There is a growing sense among analysts in the United States that the door to North Korea’s denuclearization is now firmly closed. In a recent New York Times op-ed, the Middlebury Institute’s Jeffrey Lewis argues that the United States needs to “[accept] that North Korea is a nuclear state,” leaving behind policy goals focusing on the denuclearization of North Korea to focus on reducing the risk of nuclear war between the two countries.
The American public is likely divided on the issue. While 50 percent say the United States has to learn to live with countries like North Korea and Iran possessing nuclear weapons, just as we do with Russia and China, 49 percent disagree. Of course, the question language identifies two countries—North Korea and Iran—making it difficult to isolate the question to just North Korea. But acceptance has grown slightly over the last two years; only 44 percent agreed in 2020.
While many might tolerate a nuclear North Korea, these results do not reflect withdrawal in support for the alliance or reluctance to defend South Korea.
As in years past, a large majority of Americans (72%) favor maintaining long-term military bases in South Korea. But American support goes beyond just maintaining bases. If North Korea were to invade South Korea, a majority of Americans (55%) favor the use of US troops to defend South Korea. While this is below the high of 64 percent in 2018, the decline more likely a reflection of the perceived threat of North Korea than it is of attitudes toward South Korea.
Public Supports Status Quo Policies, Split on Biden-Kim Summit
Last year, the Biden administration signaled that it was ready meet with North Korean delegates without preconditions. Those meetings never came about, and any hope of meetings leading to negotiations are now likely dead in the near-term as relations enter an escalatory cycle. But in July 2022, the Chicago Council Survey asked Americans if President Biden should be ready to meet with North Korea’s Kim Jong Un just as Trump did while in office.
A plurality of Americans support a meeting between Biden and Kim, but with significant conditions attached. If they are to meet, 37 percent say such a meeting should only take place if North Korea first agrees to give up its nuclear weapons, and another 26 percent say Biden should not meet with Kim under any conditions. One-third (32%) say Biden should meet him without any preconditions.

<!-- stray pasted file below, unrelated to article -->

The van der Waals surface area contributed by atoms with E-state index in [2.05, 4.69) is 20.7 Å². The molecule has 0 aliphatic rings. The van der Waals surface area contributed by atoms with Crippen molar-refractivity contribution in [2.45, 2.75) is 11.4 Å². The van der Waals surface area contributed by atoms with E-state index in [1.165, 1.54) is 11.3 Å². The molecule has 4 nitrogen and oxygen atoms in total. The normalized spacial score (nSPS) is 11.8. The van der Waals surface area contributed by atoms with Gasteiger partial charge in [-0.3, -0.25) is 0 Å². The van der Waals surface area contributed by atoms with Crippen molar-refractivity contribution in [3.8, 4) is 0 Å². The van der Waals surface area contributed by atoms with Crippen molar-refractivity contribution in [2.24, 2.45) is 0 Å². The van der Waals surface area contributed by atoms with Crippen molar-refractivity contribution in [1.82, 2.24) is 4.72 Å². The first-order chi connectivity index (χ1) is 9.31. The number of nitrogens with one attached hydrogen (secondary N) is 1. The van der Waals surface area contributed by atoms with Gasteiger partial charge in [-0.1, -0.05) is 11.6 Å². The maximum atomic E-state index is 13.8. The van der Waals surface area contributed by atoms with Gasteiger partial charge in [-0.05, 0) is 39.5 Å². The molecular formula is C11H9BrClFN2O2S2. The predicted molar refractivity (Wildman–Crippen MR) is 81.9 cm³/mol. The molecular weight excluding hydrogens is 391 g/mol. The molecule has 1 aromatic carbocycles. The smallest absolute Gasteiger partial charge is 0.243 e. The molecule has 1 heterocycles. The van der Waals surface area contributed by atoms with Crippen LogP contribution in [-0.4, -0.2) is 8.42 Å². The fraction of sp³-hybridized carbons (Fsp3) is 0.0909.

More broadly, Americans support a continuation of US sanctions policy. More than three-quarters (75%) favor isolating and pressuring North Korea with economic sanctions so long as it continues its nuclear program (75%). Fewer are interested in reestablishing diplomatic relations (46%) and there is even less appetite for the United States to take military action to force North Korea to give up its nuclear weapons (31%).
Although tensions on the Korean peninsula continue to rise, Americans are looking elsewhere. While the American public continues to express strong support for South Korea, there is little appetite for policy change or deeper engagement with North Korea. It is unclear if even a seventh nuclear test will really register with the American public. The war in Ukraine and its potential for nuclear escalation will continue to be the foreign policy focus for many Americans, making North Korea and its weapons tests of secondary importance to the American public—and to the Biden administration.
This analysis is based on data from the 2022 Chicago Council Survey of the American public on foreign policy, a project of the Lester Crown Center on US Foreign Policy. The 2022 Chicago Council Survey was conducted July 15–August 1, 2022, by Ipsos using its large-scale nationwide online research panel, KnowledgePanel, in both English and Spanish among a weighted national sample of 3,106 adults 18 or older living in all 50 US states and the District of Columbia. The margin of sampling error for the full sample is +/- 1.8 percentage points. The margin of error is higher for partisan subgroups or for partial-sample items.
Partisan identification is based on how respondents answered a standard partisan self-identification question: “Generally speaking, do you think of yourself as a Republican, a Democrat, an Independent, or what?”
The 2022 Chicago Council Survey is made possible by the generous support of the Crown family and the Korea Foundation.